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The macroeconomic impacts of government debt: An empirical analysis of the 1980s and 1990s

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  • Mark Wheeler

Abstract

This study examines the macroeconomic impacts of government debt. Unlike previous studies, the current study restricts the estimation period to the 1980s and 1990s. The analysis is conducted using variance decompositions and impulse response functions derived from a vector autoregressive model. The results presented here support an extreme form of the Ricardian equivalence hypothesis. In this view, wealth falls as government debt rises. Because wealth falls as government debt rises, an increase in government debt leads to decreases in interest rates, output, and the price level. Copyright International Atlantic Economic Society 1999

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  • Mark Wheeler, 1999. "The macroeconomic impacts of government debt: An empirical analysis of the 1980s and 1990s," Atlantic Economic Journal, Springer;International Atlantic Economic Society, vol. 27(3), pages 273-284, September.
  • Handle: RePEc:kap:atlecj:v:27:y:1999:i:3:p:273-284 DOI: 10.1007/BF02299578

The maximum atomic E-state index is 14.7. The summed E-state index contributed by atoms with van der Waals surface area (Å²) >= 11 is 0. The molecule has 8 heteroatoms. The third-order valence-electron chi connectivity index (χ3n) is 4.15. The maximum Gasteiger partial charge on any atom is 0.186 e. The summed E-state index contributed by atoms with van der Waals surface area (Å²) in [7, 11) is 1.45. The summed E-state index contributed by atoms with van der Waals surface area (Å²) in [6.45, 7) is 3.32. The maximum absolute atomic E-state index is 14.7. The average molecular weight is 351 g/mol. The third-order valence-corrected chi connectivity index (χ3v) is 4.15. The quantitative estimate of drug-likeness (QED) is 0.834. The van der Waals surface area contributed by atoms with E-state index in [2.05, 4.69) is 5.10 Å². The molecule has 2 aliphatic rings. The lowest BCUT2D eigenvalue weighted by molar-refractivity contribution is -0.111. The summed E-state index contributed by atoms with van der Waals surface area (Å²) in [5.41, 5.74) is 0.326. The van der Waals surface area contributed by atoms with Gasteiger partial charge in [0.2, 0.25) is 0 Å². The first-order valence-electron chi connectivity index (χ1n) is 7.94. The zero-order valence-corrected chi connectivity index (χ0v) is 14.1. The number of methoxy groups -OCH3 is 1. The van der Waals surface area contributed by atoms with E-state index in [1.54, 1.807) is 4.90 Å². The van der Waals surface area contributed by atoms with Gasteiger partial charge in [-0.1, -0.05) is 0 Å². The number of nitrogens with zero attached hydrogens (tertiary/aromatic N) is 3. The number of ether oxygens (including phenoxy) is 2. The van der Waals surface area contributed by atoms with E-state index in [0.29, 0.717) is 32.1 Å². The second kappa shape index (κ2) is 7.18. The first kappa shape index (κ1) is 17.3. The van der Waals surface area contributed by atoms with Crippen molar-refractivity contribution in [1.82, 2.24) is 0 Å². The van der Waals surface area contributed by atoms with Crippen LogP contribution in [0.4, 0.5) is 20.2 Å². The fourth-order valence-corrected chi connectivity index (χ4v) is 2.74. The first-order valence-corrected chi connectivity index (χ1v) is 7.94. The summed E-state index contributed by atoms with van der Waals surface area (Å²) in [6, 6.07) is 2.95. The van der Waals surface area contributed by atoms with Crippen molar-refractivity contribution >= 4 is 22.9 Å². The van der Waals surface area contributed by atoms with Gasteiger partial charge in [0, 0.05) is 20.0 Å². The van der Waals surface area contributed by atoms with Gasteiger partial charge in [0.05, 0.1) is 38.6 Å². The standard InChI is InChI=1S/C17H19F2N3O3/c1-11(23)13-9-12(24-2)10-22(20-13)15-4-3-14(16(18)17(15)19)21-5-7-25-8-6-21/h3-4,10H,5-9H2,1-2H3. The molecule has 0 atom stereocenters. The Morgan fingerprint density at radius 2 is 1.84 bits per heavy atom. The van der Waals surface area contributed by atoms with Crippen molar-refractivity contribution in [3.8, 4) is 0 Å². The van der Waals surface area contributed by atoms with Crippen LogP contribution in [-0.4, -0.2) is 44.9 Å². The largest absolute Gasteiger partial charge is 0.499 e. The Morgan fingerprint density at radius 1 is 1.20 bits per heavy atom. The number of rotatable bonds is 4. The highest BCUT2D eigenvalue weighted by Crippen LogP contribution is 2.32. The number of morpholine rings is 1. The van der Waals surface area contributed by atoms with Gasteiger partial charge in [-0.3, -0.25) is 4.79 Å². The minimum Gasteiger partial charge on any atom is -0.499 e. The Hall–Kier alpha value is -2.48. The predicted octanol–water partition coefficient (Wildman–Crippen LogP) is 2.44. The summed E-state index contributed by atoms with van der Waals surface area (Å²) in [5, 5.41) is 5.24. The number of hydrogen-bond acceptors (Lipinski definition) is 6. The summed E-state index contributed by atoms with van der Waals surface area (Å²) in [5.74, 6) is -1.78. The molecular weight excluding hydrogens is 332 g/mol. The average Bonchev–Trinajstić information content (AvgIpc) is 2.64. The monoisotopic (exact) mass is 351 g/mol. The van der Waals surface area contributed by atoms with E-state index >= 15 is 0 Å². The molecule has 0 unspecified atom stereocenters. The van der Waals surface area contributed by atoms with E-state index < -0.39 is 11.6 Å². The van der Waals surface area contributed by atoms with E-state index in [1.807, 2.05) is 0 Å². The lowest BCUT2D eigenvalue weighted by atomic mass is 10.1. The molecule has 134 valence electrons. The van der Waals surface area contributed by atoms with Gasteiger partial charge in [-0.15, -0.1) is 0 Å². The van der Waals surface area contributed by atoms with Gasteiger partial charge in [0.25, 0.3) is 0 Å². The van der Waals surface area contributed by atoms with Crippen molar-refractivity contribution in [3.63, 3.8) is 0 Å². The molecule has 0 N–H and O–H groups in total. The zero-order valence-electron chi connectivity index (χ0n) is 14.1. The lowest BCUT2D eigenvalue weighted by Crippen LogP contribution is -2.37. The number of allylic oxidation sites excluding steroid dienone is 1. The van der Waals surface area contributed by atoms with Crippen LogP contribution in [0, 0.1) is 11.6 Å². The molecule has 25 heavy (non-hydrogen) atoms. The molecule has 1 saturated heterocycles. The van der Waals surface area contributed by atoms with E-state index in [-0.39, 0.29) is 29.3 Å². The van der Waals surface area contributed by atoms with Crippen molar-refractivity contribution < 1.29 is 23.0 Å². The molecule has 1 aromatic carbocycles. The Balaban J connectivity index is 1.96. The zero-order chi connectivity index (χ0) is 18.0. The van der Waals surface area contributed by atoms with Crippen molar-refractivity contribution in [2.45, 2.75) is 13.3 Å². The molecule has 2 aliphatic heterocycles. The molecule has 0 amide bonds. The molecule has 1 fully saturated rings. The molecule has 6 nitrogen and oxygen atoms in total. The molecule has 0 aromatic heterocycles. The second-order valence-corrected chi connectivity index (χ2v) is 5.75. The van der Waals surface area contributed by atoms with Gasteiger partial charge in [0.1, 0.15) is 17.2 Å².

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    Cited by:

    1. E Lau & S Abu Mansor & C-H Puah, 2010. "Revival of the Twin Deficits in Asian Crisis-affected Countries," Economic Issues Journal Articles, Economic Issues, vol. 15(1), pages 29-54, March.
    2. Gumus, Erdal, 2003. "Crowding-Out Hypothesis versus Ricardian Equivalence Proposition: Evidence from Literature," MPRA Paper 42141, University Library of Munich, Germany.
    3. Tomas Wroblowsky, 2007. "Explaining the Variability of Debt Neutrality Tests Results: A Meta-Analysis of Ricardian Equivalence," South-Eastern Europe Journal of Economics, Association of Economic Universities of South and Eastern Europe and the Black Sea Region, vol. 5(1), pages 7-24.
    4. Puah, Chin-Hong & Lau, Evan & Tan, Kim Lee, 2006. "Budget-current account deficits nexus in Malaysia," MPRA Paper 37677, University Library of Munich, Germany.

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